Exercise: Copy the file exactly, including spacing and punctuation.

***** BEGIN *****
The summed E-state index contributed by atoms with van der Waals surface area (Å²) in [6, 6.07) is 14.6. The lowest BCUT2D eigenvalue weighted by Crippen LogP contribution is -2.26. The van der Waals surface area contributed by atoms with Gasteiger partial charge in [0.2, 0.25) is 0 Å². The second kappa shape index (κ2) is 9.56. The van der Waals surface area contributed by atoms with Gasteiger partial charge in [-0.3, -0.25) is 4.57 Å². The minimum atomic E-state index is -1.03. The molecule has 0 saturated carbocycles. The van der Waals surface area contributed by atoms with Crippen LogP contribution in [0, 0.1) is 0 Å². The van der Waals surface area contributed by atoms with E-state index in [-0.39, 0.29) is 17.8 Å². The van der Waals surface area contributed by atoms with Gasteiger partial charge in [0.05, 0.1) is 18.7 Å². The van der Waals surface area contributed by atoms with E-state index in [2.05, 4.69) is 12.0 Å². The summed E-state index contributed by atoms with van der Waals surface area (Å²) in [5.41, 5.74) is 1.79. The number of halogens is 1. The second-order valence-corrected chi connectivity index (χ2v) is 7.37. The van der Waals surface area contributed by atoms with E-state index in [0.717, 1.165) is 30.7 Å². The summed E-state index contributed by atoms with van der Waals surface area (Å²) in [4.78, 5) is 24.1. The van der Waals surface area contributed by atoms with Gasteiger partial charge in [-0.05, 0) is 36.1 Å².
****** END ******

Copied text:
The summed E-state index contributed by atoms with van der Waals surface area (Å²) in [6, 6.07) is 14.6. The lowest BCUT2D eigenvalue weighted by Crippen LogP contribution is -2.26. The van der Waals surface area contributed by atoms with Gasteiger partial charge in [0.2, 0.25) is 0 Å². The second kappa shape index (κ2) is 9.56. The van der Waals surface area contributed by atoms with Gasteiger partial charge in [-0.3, -0.25) is 4.57 Å². The minimum atomic E-state index is -1.03. The molecule has 0 saturated carbocycles. The van der Waals surface area contributed by atoms with Crippen LogP contribution in [0, 0.1) is 0 Å². The van der Waals surface area contributed by atoms with E-state index in [-0.39, 0.29) is 17.8 Å². The van der Waals surface area contributed by atoms with Gasteiger partial charge in [0.05, 0.1) is 18.7 Å². The van der Waals surface area contributed by atoms with E-state index in [2.05, 4.69) is 12.0 Å². The summed E-state index contributed by atoms with van der Waals surface area (Å²) in [5.41, 5.74) is 1.79. The number of halogens is 1. The second-order valence-corrected chi connectivity index (χ2v) is 7.37. The van der Waals surface area contributed by atoms with E-state index in [0.717, 1.165) is 30.7 Å². The summed E-state index contributed by atoms with van der Waals surface area (Å²) in [4.78, 5) is 24.1. The van der Waals surface area contributed by atoms with Gasteiger partial charge in [-0.05, 0) is 36.1 Å².